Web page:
Josh Butner for Congress/Facebook

Former Navy SEAL Josh Butner is under fire for comments he made taking a shot at his Democratic opponent for Congress, saying, “It should be a requirement to have served to even run.”

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Photo via DoD

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U.S. Army photo

Editor’s Note: This article by Michael Howard was originally published on Fatherly, a digital lifestyle guide for men entering parenthood.  

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Photo by Cpl. Jo Jones

Any veteran who honorably finishes a term of military service, be that for four years or 20, has paid his or her dues to the country. In spite of this, many veterans, myself included, still find themselves in a public service job in some capacity. While many vets would prefer to never see the inside of a government building ever again, there are some compelling reasons to consider a job in government, be that federal, state, or local.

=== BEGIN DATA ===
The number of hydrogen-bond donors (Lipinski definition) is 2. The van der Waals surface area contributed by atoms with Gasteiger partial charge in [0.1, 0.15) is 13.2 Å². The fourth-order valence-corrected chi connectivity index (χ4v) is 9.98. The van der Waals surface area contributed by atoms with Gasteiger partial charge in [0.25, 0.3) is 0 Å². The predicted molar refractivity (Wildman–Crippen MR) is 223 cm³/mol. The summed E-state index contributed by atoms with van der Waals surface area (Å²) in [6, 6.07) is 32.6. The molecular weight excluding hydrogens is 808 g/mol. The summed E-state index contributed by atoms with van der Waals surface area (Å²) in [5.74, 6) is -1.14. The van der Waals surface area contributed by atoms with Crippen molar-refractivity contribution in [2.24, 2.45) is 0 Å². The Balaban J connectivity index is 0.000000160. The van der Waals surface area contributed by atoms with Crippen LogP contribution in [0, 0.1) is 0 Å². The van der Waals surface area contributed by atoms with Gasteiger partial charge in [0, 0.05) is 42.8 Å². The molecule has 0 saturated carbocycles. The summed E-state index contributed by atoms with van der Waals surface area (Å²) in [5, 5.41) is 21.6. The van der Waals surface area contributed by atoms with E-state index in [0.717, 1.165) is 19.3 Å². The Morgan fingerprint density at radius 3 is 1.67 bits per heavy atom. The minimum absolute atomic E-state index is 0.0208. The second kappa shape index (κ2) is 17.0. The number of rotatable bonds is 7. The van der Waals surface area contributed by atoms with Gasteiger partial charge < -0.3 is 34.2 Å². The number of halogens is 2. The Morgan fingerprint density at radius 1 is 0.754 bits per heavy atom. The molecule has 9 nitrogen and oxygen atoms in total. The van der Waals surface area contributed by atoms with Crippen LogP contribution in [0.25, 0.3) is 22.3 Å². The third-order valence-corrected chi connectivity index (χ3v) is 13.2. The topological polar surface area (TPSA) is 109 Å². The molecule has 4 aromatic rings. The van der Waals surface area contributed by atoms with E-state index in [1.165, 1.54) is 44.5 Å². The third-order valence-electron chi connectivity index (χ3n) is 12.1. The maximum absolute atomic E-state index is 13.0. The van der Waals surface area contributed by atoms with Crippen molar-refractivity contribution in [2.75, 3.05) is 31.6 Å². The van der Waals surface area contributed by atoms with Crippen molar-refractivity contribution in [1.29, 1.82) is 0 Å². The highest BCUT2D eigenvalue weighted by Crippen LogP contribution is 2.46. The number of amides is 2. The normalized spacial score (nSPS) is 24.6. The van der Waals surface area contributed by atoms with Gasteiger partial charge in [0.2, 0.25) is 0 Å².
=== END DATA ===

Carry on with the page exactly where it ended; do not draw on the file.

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AP Photo/Charles Dharapak

“Military veteran” is one of the few terms and experiences that binds people from different backgrounds who don’t know one another. The question, “Where’d you serve,” is a social level-setter, and points to something much deeper than being alumni of the same school or having grown up in the same hometown. It’s such a strong bond, in fact, that many military vets have trouble connecting with people who haven’t had that experience.

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